He feels the deep connection between faith and pitching. It is also willpower, the willpower to execute a pitch or have the stamina to win more games in the playoffs or to be tougher than the player he is facing.
Rivera recalls when he was unhittable, such as in the minor leagues when he had given up just one earned run in his first pro season, to his peak in the late 1990s and early part of the decade. He absorbs the failures -- against the Red Sox in 2004 and beyond, when it seemed that Bill Mueller was on every pitch he threw and it appeared the Red Sox had finally solved the great Rivera -- and returns to the difficult space: faith and purpose.
"I have to believe that every pitch I throw is the right pitch and is a great pitch, and the next one will do the job. Always, always. When I talk about the Lord, I'm not talking about praying to him for him to give you what you want. People always pray for something they want. He's going to give you what you need. That doesn't mean you're going to win the game. It really has nothing to do with baseball."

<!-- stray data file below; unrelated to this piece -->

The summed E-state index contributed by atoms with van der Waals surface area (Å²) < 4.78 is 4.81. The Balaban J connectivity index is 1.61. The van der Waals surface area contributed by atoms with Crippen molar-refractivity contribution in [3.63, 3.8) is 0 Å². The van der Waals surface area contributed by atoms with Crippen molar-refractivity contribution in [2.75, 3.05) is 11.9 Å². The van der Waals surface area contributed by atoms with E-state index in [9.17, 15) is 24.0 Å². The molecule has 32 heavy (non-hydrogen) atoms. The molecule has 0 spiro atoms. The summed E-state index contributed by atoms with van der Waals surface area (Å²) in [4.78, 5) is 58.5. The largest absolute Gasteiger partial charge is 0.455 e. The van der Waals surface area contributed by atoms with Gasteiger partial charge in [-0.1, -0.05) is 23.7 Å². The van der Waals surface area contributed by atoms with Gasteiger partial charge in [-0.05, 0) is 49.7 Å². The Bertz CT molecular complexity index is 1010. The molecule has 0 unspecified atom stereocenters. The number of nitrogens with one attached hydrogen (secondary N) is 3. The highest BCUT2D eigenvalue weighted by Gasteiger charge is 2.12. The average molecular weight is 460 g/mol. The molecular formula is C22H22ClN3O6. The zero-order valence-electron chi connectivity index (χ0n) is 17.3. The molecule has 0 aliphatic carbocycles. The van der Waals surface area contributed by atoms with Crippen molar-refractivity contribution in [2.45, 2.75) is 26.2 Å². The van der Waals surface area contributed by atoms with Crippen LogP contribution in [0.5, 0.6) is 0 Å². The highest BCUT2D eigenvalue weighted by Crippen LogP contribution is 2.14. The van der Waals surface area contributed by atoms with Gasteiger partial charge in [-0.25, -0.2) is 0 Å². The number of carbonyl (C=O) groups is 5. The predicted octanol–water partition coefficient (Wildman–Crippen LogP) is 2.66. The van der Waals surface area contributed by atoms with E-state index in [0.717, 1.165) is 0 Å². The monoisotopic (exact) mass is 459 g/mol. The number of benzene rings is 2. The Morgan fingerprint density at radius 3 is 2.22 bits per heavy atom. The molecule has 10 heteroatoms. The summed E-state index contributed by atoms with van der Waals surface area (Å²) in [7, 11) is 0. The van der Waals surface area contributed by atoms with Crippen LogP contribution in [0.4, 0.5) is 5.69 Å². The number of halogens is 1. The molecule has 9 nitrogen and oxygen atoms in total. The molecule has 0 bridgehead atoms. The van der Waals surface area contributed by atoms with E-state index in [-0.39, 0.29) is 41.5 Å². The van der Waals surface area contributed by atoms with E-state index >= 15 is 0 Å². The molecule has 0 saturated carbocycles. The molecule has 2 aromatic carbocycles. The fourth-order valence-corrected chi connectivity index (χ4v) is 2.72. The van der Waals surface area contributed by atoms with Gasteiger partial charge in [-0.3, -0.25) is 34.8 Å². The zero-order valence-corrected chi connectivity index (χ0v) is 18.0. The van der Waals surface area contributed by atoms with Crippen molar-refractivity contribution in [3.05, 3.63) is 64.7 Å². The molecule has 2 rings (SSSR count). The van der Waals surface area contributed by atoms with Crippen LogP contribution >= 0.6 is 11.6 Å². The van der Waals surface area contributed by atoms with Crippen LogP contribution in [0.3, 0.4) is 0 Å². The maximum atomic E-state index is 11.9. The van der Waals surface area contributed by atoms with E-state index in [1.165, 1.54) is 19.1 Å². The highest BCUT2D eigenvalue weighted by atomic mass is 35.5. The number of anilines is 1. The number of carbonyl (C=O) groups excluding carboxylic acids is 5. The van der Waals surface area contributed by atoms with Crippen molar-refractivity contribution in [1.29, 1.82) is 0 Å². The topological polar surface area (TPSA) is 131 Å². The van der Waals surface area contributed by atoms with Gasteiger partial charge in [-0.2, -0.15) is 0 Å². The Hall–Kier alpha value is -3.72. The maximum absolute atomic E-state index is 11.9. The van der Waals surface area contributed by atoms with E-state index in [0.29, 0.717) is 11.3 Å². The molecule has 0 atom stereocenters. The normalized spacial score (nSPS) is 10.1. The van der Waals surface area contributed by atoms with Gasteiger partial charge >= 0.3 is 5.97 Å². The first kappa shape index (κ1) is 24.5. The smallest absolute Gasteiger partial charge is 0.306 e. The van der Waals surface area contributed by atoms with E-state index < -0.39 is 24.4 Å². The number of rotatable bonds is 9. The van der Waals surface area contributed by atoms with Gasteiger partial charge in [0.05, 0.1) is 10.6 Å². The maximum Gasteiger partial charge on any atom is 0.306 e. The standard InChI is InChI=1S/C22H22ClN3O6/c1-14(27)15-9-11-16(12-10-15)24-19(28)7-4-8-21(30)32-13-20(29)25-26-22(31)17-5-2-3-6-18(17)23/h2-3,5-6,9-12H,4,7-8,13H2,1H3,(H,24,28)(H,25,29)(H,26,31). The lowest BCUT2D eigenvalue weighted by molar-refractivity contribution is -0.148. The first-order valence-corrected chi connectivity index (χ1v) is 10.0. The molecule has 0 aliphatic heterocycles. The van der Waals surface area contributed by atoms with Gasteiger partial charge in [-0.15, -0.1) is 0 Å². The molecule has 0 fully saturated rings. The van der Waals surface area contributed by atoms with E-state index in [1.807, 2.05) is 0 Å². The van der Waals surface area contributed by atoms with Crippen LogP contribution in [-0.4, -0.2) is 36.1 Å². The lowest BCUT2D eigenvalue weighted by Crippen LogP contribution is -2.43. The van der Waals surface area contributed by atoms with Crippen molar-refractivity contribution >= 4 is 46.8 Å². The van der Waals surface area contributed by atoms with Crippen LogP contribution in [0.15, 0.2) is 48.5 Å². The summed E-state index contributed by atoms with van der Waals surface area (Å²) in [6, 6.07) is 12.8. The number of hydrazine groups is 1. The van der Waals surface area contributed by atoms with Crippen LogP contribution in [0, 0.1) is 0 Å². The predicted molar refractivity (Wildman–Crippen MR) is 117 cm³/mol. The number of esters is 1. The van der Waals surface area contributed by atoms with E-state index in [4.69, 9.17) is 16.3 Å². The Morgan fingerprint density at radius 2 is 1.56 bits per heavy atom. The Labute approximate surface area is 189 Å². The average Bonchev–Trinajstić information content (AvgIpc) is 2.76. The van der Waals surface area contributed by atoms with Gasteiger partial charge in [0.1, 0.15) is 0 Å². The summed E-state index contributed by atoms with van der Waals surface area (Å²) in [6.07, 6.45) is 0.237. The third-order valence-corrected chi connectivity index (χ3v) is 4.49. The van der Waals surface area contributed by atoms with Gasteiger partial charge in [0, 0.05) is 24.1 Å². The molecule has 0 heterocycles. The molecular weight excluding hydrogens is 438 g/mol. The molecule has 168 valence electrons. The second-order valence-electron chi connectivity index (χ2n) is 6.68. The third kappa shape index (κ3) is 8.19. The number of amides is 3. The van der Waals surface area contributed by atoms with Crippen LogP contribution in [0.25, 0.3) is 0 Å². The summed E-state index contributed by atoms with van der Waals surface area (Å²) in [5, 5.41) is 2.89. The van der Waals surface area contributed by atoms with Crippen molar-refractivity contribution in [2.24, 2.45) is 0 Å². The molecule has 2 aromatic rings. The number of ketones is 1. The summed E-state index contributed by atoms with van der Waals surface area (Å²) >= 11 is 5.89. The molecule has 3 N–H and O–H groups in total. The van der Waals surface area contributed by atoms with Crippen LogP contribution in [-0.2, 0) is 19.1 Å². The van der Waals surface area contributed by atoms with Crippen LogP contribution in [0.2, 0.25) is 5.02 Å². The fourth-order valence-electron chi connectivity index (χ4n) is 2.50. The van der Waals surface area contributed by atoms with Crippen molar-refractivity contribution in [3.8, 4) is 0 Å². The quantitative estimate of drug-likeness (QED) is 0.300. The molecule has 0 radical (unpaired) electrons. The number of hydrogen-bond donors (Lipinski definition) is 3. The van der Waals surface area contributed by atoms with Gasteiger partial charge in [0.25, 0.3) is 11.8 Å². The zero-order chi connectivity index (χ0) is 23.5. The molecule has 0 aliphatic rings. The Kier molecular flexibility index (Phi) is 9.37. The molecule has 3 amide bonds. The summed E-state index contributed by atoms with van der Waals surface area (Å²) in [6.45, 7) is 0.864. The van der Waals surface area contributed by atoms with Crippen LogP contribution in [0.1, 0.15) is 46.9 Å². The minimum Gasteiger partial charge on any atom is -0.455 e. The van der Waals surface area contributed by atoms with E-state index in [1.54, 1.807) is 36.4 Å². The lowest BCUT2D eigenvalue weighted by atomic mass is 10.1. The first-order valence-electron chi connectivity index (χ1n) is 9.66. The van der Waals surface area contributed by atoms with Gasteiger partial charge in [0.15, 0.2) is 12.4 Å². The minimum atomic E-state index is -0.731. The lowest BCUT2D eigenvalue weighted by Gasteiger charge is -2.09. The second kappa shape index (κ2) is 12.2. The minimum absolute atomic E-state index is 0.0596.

At a time when virtually everything appears available to be commercialized, Rivera's trust in his faith, he insists, is not contrived or zealous. His faith is internal.
"He has never gone out of his way to initiate a conversation about religion," Yankees center fielder Curtis Granderson said. "He does not put you down or push his beliefs in your face. It is more an exchange. What I enjoy about him is that he doesn't bother you. He doesn't tell you what will or what won't happen to you if you don't subscribe to his beliefs, and I really appreciate that. It is more that he is one of those people who will answer what you ask him, and if you are receptive to that, he is willing to continue. And if you're willing to listen to what I have to say, then that can be productive."